|British C-class submarine|
|Builders:||Vickers, Barrow; HM Dockyard Chatham|
|Preceded by:||B class|
|Succeeded by:||D class|
Group 1 : C-1 — C-18|
Group 2 : C-19 — C-38
|In commission:||30 October 1906–1922|
Group 1 :|
287 long tons (292 t) surfaced
316 long tons (321 t) submerged
Group 2 :
290 long tons (295 t) surfaced
320 long tons (325 t) submerged
|Length:||143 ft 2 in (43.64 m)|
|Beam:||13 ft 6 in (4.11 m)|
|Propulsion:||600 hp Vickers petrol engine, 200 hp electric motor, single propeller|
Group 1 :|
12 kn (22 km/h; 14 mph) surfaced
7 kn (13 km/h; 8.1 mph) submerged
Group 2 :
13 kn (24 km/h; 15 mph) surfaced
8 kn (15 km/h; 9.2 mph) submerged
Group 1 :|
1,500 nmi (2,800 km) at 7 kn (13 km/h; 8.1 mph) surfaced
50 nmi (93 km) at 4.5 kn (8.3 km/h; 5.2 mph) submerged
2,000 nmi (3,700 km) at 7 kn (13 km/h; 8.1 mph) surfaced
55 nmi (102 km) at 5 kn (9.3 km/h; 5.8 mph) submerged
|Armament:||2 × 18-inch (450 mm) torpedo tubes (2 torpedoes)|
The British C class submarines were the last class of petrol engined submarines of the Royal Navy and marked the end of the development of the Holland-class in the Royal Navy. Thirty-eight were constructed between 1905 and 1910 and they served through World War I.
With limited endurance and only a ten percent reserve of buoyancy over their surface displacement, they were poor surface vessels, but their spindle shaped hull made for good underwater performance compared to their contemporaries.
Three (C36, C37 and C38) had been sent to Hong Kong in 1911 and during the war the remainder were mainly used for coastal defence, based at the east coast ports of Leith, Harwich, Hartlepool, Grimsby and Dover, some operating with Q ships which were decoying U-boats. The technique was for a trawler to tow the submarine and communicate with it by telephone. When a U-boat surfaced to attack the trawler with its deck gun, the British submarine would slip its tow and attempt to torpedo the U-boat.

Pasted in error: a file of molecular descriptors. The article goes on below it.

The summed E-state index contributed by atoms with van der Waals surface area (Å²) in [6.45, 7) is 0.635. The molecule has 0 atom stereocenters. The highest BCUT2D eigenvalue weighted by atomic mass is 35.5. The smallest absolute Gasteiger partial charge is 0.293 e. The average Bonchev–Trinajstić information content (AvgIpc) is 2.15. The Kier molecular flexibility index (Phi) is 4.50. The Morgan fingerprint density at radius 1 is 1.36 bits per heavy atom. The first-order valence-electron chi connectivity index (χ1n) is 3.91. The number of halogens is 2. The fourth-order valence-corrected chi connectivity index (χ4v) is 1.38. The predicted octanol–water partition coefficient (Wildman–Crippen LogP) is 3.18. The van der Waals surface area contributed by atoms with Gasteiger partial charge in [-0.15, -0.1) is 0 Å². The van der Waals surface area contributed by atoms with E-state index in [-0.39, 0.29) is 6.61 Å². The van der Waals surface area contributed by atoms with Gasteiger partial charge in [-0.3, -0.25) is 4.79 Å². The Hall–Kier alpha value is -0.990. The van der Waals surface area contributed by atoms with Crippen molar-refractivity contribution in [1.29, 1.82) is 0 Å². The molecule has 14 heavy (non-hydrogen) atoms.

C3, the first boat commissioned, was employed during the Zeebrugge raid on 23 April 1918. Packed with explosives it was blown up in an attempt to destroy a viaduct, for which her commander Lieutenant Richard Sandford was awarded the Victoria Cross.
Four operated in the Baltic Sea, based at Tallinn as part of the blockade of Germany trying to prevent the import of iron ore from Sweden. They were sent there in September 1915 via a tortuous route — towed around the North Cape to Archangel and taken by barge to Krondstadt. Three of these boats were destroyed (along with the British E class submarines E1, E8, E9, E19) outside Helsinki in 1918 to prevent capture by German troops of the Baltic Sea Division who had landed nearby.
Ten of the submarines were lost during the war, including C16 which was mistakenly rammed by HMS Melampus. The surviving boats were disposed of at the end of the war with the exception of C4, which was retained for trials until being scrapped in 1922.
Japan also used their own version of the C-class, which they had bought from Vickers, this was the Ha-1 class submarine, two almost-identical designs came from the Ha-1, these were the Ha-3 class submarine and Ha-7 class submarine.
- Hutchinson, Robert (2001). Jane's Submarines: War Beneath the Waves from 1776 to the Present Say. London: HarperCollins. ISBN 978-0-00-710558-8. OCLC 53783010.
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